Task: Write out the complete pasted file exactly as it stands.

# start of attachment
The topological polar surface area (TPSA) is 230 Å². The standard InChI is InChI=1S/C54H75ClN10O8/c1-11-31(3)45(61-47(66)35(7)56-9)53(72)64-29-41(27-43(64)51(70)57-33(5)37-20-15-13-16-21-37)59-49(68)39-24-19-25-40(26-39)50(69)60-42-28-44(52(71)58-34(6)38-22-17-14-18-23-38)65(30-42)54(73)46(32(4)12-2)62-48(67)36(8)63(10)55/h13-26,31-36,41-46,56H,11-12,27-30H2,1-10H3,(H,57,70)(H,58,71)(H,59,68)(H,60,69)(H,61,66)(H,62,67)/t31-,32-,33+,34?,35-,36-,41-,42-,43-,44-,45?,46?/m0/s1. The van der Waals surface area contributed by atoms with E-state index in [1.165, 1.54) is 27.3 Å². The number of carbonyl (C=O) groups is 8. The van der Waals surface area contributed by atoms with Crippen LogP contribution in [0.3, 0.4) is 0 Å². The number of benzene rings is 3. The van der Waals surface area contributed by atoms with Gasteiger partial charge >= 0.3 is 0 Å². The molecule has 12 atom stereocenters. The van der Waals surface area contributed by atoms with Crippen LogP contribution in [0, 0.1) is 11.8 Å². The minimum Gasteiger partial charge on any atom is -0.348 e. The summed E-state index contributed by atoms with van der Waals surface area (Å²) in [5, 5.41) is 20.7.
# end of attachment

The topological polar surface area (TPSA) is 230 Å². The standard InChI is InChI=1S/C54H75ClN10O8/c1-11-31(3)45(61-47(66)35(7)56-9)53(72)64-29-41(27-43(64)51(70)57-33(5)37-20-15-13-16-21-37)59-49(68)39-24-19-25-40(26-39)50(69)60-42-28-44(52(71)58-34(6)38-22-17-14-18-23-38)65(30-42)54(73)46(32(4)12-2)62-48(67)36(8)63(10)55/h13-26,31-36,41-46,56H,11-12,27-30H2,1-10H3,(H,57,70)(H,58,71)(H,59,68)(H,60,69)(H,61,66)(H,62,67)/t31-,32-,33+,34?,35-,36-,41-,42-,43-,44-,45?,46?/m0/s1. The van der Waals surface area contributed by atoms with E-state index in [1.165, 1.54) is 27.3 Å². The number of carbonyl (C=O) groups is 8. The van der Waals surface area contributed by atoms with Crippen LogP contribution in [0.3, 0.4) is 0 Å². The number of benzene rings is 3. The van der Waals surface area contributed by atoms with Gasteiger partial charge >= 0.3 is 0 Å². The molecule has 12 atom stereocenters. The van der Waals surface area contributed by atoms with Crippen LogP contribution in [0, 0.1) is 11.8 Å². The minimum Gasteiger partial charge on any atom is -0.348 e. The summed E-state index contributed by atoms with van der Waals surface area (Å²) in [5, 5.41) is 20.7.